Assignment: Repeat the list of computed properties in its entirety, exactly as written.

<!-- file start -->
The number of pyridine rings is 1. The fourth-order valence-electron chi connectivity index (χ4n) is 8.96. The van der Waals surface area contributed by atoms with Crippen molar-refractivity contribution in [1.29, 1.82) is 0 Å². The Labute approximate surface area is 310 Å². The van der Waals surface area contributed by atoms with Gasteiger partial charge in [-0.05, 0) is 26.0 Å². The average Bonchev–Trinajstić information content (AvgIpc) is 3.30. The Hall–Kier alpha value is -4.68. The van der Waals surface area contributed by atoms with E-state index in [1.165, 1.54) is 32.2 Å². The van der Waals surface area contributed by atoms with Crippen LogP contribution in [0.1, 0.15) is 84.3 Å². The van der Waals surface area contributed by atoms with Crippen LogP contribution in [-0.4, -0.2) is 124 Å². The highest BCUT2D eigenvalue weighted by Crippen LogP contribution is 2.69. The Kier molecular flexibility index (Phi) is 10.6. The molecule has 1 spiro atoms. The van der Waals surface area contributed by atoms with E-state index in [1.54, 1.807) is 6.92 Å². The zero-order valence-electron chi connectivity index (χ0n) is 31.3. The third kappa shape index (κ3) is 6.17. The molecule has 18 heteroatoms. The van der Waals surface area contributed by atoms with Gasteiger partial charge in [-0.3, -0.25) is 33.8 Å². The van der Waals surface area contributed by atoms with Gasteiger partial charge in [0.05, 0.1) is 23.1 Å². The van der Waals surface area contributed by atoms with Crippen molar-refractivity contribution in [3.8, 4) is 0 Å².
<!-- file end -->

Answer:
The number of pyridine rings is 1. The fourth-order valence-electron chi connectivity index (χ4n) is 8.96. The van der Waals surface area contributed by atoms with Crippen molar-refractivity contribution in [1.29, 1.82) is 0 Å². The Labute approximate surface area is 310 Å². The van der Waals surface area contributed by atoms with Gasteiger partial charge in [-0.05, 0) is 26.0 Å². The average Bonchev–Trinajstić information content (AvgIpc) is 3.30. The Hall–Kier alpha value is -4.68. The van der Waals surface area contributed by atoms with E-state index in [1.165, 1.54) is 32.2 Å². The van der Waals surface area contributed by atoms with Crippen LogP contribution in [0.1, 0.15) is 84.3 Å². The van der Waals surface area contributed by atoms with Crippen LogP contribution in [-0.4, -0.2) is 124 Å². The highest BCUT2D eigenvalue weighted by Crippen LogP contribution is 2.69. The Kier molecular flexibility index (Phi) is 10.6. The molecule has 1 spiro atoms. The van der Waals surface area contributed by atoms with E-state index in [1.54, 1.807) is 6.92 Å². The zero-order valence-electron chi connectivity index (χ0n) is 31.3. The third kappa shape index (κ3) is 6.17. The molecule has 18 heteroatoms. The van der Waals surface area contributed by atoms with Gasteiger partial charge in [-0.3, -0.25) is 33.8 Å². The van der Waals surface area contributed by atoms with Gasteiger partial charge in [0.05, 0.1) is 23.1 Å². The van der Waals surface area contributed by atoms with Crippen molar-refractivity contribution in [3.8, 4) is 0 Å².